Fog of War

Rating = B+

As some reviewer said, this is more a debate between the young McNamara and the old McNamara than between McNamara and the film maker. Many people are bothered that McNamara does not go far enough (e.g., say he was and is wrong for not working actively to stop the war, or say he is sorry). However, he says relatively clearly that his actions were those of a war criminal, etc.; but, when asked by the film maker to say more says that he is damned if he does and damned if he doesn't and he'd rather be damned if he doesn't. Personally, I find it OK for someone who has voluntarily opened the book on himself to hold back a little in order to maintain a little self-respect; otherwise, he might not have spoken at all. He doesn't hold back so much that he misleads the viewer; he holds back just enough to let himself appear to be misled.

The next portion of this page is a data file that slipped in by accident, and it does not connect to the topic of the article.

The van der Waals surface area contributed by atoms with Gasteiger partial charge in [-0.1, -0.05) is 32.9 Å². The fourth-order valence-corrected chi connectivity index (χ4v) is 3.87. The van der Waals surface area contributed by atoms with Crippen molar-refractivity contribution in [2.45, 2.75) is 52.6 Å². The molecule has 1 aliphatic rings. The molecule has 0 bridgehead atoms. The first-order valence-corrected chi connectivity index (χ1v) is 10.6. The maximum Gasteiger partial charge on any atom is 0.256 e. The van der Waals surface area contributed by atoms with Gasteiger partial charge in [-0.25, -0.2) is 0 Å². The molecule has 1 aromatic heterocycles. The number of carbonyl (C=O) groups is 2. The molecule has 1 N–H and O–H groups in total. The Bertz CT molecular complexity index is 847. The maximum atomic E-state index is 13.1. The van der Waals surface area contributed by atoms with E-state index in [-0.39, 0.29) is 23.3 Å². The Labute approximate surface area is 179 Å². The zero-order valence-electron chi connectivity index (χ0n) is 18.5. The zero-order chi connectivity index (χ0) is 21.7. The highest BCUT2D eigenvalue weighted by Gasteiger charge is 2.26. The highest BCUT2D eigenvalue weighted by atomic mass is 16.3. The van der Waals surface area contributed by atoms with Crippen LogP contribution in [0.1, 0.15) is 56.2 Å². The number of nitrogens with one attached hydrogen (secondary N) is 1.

The film is divided into eleven lessons that McNamara has learned during his journey of reflection on his life and the roles he played in WW II and the Viet Nam War. I think most of these lessons also apply to everyday business and everyday life — there is plenty of fog in human affairs even when you are not involved in war.